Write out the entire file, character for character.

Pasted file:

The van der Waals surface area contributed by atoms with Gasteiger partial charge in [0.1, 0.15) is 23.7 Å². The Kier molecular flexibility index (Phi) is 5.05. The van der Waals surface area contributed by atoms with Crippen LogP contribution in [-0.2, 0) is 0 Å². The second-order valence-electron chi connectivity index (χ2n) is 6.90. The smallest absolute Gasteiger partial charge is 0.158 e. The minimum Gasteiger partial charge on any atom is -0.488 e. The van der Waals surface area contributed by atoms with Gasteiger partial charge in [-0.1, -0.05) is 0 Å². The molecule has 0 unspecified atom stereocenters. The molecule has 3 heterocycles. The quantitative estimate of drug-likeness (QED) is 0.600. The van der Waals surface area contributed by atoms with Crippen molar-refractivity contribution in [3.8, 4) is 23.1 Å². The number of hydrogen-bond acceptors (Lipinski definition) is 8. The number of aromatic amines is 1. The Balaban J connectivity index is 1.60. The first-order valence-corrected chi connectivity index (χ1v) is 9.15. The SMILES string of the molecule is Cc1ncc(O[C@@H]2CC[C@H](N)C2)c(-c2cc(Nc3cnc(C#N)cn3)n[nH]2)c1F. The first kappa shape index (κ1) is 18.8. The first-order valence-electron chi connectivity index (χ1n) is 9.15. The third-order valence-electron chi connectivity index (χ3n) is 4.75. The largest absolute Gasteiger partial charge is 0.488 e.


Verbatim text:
The van der Waals surface area contributed by atoms with Gasteiger partial charge in [0.1, 0.15) is 23.7 Å². The Kier molecular flexibility index (Phi) is 5.05. The van der Waals surface area contributed by atoms with Crippen LogP contribution in [-0.2, 0) is 0 Å². The second-order valence-electron chi connectivity index (χ2n) is 6.90. The smallest absolute Gasteiger partial charge is 0.158 e. The minimum Gasteiger partial charge on any atom is -0.488 e. The van der Waals surface area contributed by atoms with Gasteiger partial charge in [-0.1, -0.05) is 0 Å². The molecule has 0 unspecified atom stereocenters. The molecule has 3 heterocycles. The quantitative estimate of drug-likeness (QED) is 0.600. The van der Waals surface area contributed by atoms with Crippen molar-refractivity contribution in [3.8, 4) is 23.1 Å². The number of hydrogen-bond acceptors (Lipinski definition) is 8. The number of aromatic amines is 1. The Balaban J connectivity index is 1.60. The first-order valence-corrected chi connectivity index (χ1v) is 9.15. The SMILES string of the molecule is Cc1ncc(O[C@@H]2CC[C@H](N)C2)c(-c2cc(Nc3cnc(C#N)cn3)n[nH]2)c1F. The first kappa shape index (κ1) is 18.8. The first-order valence-electron chi connectivity index (χ1n) is 9.15. The third-order valence-electron chi connectivity index (χ3n) is 4.75. The largest absolute Gasteiger partial charge is 0.488 e.